For the beauty of each hour, of the day and of the night,
Hill and vale, and tree and flow'r, sun and moon, and stars of light.
For the joy of human love, Brother, sister, parent, child,
Friends on earth, and friends above, for all gentle thoughts and mild.
Lord of all, to Thee we raise,
This our hymn of grateful praise.
Perhaps you'll be singing this song sometime this month (with me), as we lift our voices across the miles.
With deep gratitude to our Lord for all things great and small! Why not be grateful all year long?
Dear reader, I'm delighted to share that my sister and partner, Barbara, and I have added two new cards to our Amish Cheer card line.
"Thankful Blessings" features an inspiring poem found in our Aunt Beulah Buchwalter's 1930s diary, which she started writing in at age 20. The poem is poignant and so timely for our present day. Barbara and I shed tears when we first read it.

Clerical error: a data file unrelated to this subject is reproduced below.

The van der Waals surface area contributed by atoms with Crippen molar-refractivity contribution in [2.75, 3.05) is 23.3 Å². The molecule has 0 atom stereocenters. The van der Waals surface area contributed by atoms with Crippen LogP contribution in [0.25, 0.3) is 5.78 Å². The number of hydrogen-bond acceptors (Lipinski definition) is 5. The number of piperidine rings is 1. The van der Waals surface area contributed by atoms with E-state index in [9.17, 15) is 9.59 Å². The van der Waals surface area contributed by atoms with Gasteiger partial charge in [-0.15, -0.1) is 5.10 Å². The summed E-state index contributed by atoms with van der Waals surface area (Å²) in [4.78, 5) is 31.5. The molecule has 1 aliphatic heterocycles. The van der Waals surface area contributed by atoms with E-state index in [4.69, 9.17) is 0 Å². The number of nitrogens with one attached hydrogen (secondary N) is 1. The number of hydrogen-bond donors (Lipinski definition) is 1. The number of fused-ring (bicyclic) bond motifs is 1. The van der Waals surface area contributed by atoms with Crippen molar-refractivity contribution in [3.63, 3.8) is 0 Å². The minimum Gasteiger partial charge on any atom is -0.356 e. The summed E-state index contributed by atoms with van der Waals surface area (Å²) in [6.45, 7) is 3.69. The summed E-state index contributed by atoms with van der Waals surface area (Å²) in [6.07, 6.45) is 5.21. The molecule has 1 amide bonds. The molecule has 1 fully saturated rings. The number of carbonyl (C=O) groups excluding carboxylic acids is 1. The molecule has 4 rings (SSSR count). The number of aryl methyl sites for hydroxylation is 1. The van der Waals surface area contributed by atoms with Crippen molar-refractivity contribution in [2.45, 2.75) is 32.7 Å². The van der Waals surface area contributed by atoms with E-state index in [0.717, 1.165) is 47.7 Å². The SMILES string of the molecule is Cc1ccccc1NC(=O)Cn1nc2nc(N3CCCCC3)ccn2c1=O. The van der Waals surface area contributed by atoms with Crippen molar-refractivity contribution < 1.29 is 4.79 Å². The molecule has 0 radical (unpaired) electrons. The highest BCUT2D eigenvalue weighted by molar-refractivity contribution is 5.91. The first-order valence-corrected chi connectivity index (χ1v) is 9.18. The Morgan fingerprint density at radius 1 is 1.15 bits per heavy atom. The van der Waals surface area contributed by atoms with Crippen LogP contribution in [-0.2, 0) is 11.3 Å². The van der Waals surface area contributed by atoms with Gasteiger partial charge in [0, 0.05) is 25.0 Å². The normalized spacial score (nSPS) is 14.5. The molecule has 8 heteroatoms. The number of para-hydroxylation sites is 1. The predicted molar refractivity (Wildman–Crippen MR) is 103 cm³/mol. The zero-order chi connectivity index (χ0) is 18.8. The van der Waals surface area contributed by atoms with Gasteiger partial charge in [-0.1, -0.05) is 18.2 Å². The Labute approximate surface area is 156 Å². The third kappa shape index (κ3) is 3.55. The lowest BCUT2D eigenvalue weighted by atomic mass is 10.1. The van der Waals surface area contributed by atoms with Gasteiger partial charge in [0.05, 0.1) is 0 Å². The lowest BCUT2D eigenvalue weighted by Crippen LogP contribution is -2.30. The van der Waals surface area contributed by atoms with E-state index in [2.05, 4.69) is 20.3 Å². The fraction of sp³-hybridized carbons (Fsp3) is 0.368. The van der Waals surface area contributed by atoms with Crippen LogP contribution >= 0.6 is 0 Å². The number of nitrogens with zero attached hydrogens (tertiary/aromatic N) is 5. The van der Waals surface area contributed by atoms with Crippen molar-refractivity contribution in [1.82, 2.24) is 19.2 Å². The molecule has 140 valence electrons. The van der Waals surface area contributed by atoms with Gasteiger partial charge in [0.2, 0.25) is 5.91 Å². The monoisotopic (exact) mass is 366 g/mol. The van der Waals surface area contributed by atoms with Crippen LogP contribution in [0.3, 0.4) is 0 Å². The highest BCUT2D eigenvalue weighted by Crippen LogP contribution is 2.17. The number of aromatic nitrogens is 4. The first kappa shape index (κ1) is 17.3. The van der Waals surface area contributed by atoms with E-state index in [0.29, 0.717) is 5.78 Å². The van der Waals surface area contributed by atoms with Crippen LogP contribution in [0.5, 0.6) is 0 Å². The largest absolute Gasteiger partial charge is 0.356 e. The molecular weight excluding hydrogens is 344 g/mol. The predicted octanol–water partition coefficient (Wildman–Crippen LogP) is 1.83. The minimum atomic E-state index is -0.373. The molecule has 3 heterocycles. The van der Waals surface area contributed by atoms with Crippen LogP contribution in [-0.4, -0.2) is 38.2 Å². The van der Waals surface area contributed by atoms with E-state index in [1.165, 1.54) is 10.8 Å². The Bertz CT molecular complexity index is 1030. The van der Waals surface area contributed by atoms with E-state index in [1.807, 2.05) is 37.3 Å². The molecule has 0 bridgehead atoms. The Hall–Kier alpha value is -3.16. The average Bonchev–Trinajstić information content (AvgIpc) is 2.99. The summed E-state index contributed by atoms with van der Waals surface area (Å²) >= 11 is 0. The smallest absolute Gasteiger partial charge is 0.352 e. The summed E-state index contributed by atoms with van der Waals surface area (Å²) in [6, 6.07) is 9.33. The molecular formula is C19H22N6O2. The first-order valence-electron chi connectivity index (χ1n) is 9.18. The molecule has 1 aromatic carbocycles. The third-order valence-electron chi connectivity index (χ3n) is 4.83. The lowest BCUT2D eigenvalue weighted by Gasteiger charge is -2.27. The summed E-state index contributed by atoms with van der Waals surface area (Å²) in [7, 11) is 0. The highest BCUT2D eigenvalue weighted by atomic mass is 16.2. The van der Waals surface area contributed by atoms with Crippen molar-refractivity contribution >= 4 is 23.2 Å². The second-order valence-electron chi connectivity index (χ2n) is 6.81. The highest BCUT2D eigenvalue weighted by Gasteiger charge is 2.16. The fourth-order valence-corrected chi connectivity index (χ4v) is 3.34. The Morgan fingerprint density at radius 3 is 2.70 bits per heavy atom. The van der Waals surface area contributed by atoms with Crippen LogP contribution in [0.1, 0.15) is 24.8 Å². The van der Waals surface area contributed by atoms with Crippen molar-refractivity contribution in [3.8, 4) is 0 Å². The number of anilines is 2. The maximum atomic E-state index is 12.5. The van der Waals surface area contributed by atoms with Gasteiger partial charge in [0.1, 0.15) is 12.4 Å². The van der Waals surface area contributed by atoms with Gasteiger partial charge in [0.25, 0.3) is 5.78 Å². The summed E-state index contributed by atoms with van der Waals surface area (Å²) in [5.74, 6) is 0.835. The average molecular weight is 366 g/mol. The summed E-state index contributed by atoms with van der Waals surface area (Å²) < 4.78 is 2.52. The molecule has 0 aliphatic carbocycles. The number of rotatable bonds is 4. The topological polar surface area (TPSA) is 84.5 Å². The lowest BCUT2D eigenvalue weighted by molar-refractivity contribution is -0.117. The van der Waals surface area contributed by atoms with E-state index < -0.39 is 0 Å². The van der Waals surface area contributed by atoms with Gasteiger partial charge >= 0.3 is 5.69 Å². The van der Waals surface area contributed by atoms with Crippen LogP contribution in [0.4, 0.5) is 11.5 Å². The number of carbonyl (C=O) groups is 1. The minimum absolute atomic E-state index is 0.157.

The launch of "Amish Home Christmas" has been equally exciting, featuring an Amish kitchen in Ronks, PA (Lancaster County), which we pray brings cheer and encouragement to each person on your card list. Order at our secure website: www.amishcheer.com.
On the writing side of things, I have reached the half-way point for my revisions of The Orchard, my September 2022 stand-alone novel, set in beautiful and quaint Bird-in-Hand, PA, close to the location of the real Kauffman Fruit Farm. It is a compelling story from early 1970s when America's sons were caught up in the draft for the Vietnam War, Amish and non-Amish alike, creating strife for those who were unprepared to embrace conscientious objector status. Okay, that's all I'd better say about that for now. But I'm quite eager for you to read Ellie and Evan Hostetler's story journey, dear friends!